Green card lottery or the diversity visa lottery (DV lottery) program is a program conducted by the U.S. Congress aimed at diversifying the country’s population. This program helps around 50,000 people belonging to underrepresented countries to obtain legal status in the U.S. This program is not open to all countries and there are some countries whose nationals cannot take part in the program. The U.S. Congress does not allow all the countries to take part in green card lottery and it allows only those countries that have not sent more than 50,000 immigrants to the U.S. over the past five years to take part.
The U.S. is now in a hot debate over immigration reform and lawmakers want visa programs that would bring more skilled workers to the country and not a program like the green card lottery. The Senate immigration reform bill that has still not been passed by the House will eliminate the green card lottery. According to the Wall Street Journal, any immigration bill that the U.S. Congress passes will put an end to the lottery program.
However, many fail to remember that this lottery program is responsible for the African immigration boom. There were less than two percent of African immigrants in the country in 1990 and as of now there are around four percent of African immigrants in the country and the increase in population is because of this lottery program. Migration Policy Institute says that more than 42 percent of African immigrants in the country hold a bachelor’s degree. They also have higher rates of labor force participation.
For many, this lottery program is the only way through which they can enter the U.S. That is because, they need family or employer sponsorship to immigrate to the country through other immigration channels. Kader Karamon from Togo, won the green card lottery in 2000 and came to the U.S. when he was 23. Limited opportunity and corruption in his home town made him feel that he was wasting his life in his home town. He was eligible to take part in the DV lottery program as he held a high school diploma. He only knew little English when he got into the country. He worked in menial jobs after immigrating to the U.S. and he enrolled at the University of Pittsburgh in 2002. Later he moved to Paris to complete his master’s degree. He again returned to the U.S. and is now an economist at Freddie Mac in Washington.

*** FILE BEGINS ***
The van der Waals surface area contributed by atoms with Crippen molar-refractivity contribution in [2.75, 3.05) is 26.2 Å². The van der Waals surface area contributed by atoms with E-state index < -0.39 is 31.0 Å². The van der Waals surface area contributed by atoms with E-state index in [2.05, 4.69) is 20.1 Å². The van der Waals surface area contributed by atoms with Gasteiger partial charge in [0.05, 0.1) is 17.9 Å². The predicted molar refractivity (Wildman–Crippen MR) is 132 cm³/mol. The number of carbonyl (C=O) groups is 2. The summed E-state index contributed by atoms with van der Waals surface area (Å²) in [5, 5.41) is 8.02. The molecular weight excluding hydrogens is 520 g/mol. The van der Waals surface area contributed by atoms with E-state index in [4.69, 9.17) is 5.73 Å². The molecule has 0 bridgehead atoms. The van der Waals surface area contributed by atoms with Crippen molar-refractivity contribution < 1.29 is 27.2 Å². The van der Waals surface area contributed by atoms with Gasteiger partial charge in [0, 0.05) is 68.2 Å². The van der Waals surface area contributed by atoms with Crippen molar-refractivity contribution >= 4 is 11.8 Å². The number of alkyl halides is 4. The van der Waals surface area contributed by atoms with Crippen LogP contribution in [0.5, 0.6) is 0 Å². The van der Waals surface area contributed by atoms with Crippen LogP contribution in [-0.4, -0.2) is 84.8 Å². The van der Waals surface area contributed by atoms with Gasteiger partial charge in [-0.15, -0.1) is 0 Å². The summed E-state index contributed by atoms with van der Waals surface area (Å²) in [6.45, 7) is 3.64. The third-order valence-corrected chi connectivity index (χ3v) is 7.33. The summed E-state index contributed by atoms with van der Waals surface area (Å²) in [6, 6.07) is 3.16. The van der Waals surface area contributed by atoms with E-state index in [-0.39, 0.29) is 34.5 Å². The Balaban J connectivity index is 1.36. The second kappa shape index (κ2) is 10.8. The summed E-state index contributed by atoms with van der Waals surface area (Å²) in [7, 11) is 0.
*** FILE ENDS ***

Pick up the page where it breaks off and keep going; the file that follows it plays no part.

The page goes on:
For people like Karamon, green card lottery is the only option to get into the U.S. Out of the African immigrant population living in the U.S., 40 percent of them came to the country via DV lottery. Till date around half of the lottery winners are Africans.
Though the lottery is also bringing talented immigrants to the U.S., not all are in favor of the lottery program. There are many lawmakers who want to put an end to this program. Cornell immigration professor Stephen Yale-Loehr told that his lottery program does not help the family members of U.S. citizens and green card holders who are waiting for years to get their immigrant visas to reunite with their family members or help the refugees. According to him, this lottery program must be abolished.
Lawmakers want to put an end to the lottery program as they believe that it is too random and it brings wrong people to the country. If the lottery program is abolished, immigrant visas issued under this program would be granted to highly skilled immigrants. The country is well known for giving equal opportunity for everyone and if the lottery program is abolished, those who are not highly skilled and who do not have family members or employers to sponsor them, will never get a chance to come to the country of their dreams. Many argue that the country cannot sacrifice one group to benefit another.
Though not all who come to the U.S. through green card lottery are highly skilled and successful, there are many who are skilled and successful. Africans who immigrated through this lottery program have been successful and this success shows that the country needs to retain this lottery program.